When your partner and you disagree on the solution to a problem or a particular course of action, do you discuss or do you argue? Knowing the difference between a discussion and an argument is crucial to the health of your relationship. Here are five ways to avoid arguing with another person.
An argument is two people trying to sell their ideas to the other person at the same time. The result is that nobody is actually listening to the sales pitch. The harder you each try to sell your ideas, the more frustrated one or both of you will become. The more frustrated you become, the louder you will speak in order to try to be heard. Unfortunately, as one of you raises the volume, the other may begin interrupting. Sound familiar? This is how most arguments typically go.
The first rule of discussion is to converse with each other one at a time. Summarize what you hear the other person saying, then ask intelligent questions to gain more information. By engaging with your partner’s ideas before delivering your own, you will validate what your partner is trying to say. This also creates a sense of satisfaction because you are showing your partner you care about them. The more you can avoid arguing about important topics, the stronger your relationship will be.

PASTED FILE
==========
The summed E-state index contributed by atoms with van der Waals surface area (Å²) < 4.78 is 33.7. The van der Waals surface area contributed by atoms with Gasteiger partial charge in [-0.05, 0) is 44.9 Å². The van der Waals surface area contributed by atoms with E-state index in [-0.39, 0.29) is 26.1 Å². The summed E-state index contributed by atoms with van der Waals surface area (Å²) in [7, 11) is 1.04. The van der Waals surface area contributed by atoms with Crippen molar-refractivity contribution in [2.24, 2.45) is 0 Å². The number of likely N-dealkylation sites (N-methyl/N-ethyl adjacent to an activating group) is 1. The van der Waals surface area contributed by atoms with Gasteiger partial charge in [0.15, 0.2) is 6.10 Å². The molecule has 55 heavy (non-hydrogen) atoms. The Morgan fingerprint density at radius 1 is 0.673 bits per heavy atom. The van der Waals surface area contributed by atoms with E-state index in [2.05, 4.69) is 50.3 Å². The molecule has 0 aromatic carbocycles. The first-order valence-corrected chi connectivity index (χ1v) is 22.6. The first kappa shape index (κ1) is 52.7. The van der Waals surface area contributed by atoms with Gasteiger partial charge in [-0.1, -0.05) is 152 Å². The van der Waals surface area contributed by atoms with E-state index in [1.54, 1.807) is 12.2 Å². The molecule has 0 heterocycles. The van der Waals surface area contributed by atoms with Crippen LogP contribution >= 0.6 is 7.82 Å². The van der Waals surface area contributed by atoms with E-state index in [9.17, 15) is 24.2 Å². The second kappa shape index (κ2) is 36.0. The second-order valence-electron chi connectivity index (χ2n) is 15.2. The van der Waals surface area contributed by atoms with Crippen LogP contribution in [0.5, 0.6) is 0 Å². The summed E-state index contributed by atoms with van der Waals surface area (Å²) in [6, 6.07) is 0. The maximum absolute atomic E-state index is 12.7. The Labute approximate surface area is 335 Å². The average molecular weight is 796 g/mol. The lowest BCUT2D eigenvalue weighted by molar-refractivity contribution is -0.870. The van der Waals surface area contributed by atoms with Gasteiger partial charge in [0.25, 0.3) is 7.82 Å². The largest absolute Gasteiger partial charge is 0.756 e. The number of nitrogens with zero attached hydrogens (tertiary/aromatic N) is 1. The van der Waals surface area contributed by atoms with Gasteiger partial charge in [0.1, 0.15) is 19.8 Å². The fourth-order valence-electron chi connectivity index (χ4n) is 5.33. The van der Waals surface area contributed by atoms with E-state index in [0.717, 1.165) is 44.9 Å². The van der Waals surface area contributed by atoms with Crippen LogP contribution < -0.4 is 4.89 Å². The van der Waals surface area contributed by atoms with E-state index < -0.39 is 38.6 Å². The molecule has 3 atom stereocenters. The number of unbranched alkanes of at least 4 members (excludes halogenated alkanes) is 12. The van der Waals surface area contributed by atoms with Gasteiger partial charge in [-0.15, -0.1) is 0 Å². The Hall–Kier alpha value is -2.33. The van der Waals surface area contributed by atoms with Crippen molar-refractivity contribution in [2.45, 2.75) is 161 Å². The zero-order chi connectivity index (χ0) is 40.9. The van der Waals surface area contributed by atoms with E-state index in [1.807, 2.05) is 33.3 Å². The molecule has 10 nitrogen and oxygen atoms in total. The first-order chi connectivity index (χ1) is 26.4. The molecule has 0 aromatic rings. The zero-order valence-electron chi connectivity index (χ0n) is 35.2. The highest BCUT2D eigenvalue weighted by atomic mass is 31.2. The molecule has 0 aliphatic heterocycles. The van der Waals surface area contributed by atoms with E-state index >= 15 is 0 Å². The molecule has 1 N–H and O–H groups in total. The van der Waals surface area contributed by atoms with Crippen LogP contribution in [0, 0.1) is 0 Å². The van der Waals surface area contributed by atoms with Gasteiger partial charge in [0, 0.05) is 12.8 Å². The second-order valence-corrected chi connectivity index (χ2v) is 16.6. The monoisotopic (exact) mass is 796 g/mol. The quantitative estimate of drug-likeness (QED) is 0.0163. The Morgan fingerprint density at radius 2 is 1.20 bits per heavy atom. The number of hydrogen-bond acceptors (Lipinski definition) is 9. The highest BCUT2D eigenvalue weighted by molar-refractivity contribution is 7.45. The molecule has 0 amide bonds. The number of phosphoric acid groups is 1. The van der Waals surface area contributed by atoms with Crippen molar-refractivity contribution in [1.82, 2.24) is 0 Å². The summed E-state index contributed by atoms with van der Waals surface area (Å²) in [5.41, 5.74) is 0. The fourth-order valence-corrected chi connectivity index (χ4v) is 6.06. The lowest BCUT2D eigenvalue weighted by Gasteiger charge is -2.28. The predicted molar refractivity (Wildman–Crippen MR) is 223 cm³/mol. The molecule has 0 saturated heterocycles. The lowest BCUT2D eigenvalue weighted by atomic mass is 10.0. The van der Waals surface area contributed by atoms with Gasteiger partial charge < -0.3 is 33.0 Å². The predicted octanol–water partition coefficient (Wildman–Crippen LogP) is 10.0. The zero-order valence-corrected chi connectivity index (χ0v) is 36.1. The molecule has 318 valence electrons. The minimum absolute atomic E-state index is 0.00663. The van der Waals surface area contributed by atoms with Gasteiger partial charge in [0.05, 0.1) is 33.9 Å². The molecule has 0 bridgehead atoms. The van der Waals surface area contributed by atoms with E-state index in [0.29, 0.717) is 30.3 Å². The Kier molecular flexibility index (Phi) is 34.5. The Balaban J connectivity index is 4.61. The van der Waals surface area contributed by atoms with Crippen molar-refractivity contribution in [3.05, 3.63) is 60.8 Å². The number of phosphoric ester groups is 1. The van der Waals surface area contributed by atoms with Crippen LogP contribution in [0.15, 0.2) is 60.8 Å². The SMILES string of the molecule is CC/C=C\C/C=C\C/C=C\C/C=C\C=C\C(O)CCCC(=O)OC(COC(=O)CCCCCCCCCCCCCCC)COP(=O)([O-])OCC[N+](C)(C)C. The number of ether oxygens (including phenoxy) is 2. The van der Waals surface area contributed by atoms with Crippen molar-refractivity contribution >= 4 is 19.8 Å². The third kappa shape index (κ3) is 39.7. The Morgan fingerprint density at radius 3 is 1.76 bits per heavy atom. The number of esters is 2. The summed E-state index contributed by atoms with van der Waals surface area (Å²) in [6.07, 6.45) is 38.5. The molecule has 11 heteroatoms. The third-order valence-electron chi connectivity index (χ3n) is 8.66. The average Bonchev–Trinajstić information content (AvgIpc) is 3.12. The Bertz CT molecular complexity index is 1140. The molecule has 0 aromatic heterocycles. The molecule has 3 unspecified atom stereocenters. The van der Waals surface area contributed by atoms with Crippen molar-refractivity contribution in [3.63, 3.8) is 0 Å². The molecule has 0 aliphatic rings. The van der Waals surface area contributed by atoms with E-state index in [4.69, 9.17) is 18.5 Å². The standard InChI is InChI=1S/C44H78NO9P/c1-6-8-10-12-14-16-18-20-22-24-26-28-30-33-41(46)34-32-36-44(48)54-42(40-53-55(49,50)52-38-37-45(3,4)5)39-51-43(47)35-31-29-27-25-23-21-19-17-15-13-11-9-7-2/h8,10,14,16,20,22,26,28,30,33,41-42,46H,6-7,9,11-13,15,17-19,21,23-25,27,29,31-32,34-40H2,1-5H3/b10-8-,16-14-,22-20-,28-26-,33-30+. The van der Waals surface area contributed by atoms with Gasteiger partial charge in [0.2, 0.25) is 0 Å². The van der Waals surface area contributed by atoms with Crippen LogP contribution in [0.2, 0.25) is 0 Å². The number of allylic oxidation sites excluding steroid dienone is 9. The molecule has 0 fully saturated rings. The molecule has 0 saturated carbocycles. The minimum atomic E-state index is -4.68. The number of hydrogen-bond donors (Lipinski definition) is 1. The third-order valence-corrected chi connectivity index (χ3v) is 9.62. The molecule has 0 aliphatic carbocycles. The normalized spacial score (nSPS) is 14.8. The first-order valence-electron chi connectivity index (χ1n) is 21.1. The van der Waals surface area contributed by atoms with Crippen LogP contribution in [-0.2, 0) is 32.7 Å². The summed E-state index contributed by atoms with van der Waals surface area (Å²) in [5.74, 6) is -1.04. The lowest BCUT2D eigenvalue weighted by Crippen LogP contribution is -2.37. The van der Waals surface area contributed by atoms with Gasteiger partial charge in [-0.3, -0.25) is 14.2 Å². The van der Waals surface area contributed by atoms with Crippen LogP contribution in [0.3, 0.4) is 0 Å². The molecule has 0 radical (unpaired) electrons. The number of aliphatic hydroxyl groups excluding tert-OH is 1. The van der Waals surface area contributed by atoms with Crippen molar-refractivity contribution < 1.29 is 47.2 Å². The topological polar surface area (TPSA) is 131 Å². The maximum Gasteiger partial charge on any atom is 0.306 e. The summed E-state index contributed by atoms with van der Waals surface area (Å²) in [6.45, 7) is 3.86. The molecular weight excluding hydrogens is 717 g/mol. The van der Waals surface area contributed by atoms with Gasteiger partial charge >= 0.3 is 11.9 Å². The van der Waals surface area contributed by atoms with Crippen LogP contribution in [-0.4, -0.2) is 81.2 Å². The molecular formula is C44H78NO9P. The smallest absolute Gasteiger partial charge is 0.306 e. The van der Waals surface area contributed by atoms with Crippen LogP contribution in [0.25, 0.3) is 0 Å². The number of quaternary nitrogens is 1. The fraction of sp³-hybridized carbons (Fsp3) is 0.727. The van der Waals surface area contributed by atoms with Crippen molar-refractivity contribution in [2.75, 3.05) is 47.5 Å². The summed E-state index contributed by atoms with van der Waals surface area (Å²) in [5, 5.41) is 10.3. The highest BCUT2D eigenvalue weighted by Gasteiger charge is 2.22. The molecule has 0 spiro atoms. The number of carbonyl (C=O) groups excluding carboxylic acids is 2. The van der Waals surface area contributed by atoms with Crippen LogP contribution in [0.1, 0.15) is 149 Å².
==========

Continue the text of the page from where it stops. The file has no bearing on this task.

Don’t tell a person what you think about their idea until their idea has completely been explored. After all, it’s not about what you think, it’s about what they think. Let your partner fully explain his or her idea. Be sure you fully understand your partner’s perspective and communicate that understanding to your partner. Deal with one idea at a time before contributing something new to the conversation.
Accept another person’s idea as raw material. Once you have validated the idea, then you can build on it. Don’t just sit through another person’s idea in order to determine what you think has value and what does not have value. Try to understand that you don’t have to agree with a person in order to accept another person’s point of view.
Try to respond to another person’s idea with enthusiasm. Show interest. Accepting a person’s thought by saying “I know” is a conversation stopper. Even worse is nodding. Contribute to the conversation. Ask the other person questions to find out more about their ideas. Help the other person more fully explain their reasoning and point of view.
The fact is, it’s impossible to argue with somebody if you explore one idea at a time. When you approach a conversation with the intent to convince the other person that your point of view is better than theirs, you are setting yourself up for an argument. Instead, try to make the goal understanding what the other person is trying to tell you, and why. The better we understand one another, the less appealing argument becomes.
If you’ve tried all of the above and you still can’t avoid arguing, you may need some professional help. Try calling Lisa Ryan, a marriage counselor in Westport, CT. She can give you even more tools to help you and your partner engage in productive conversations, not pointless arguments. Call Lisa Ryan today at 203-226-8800.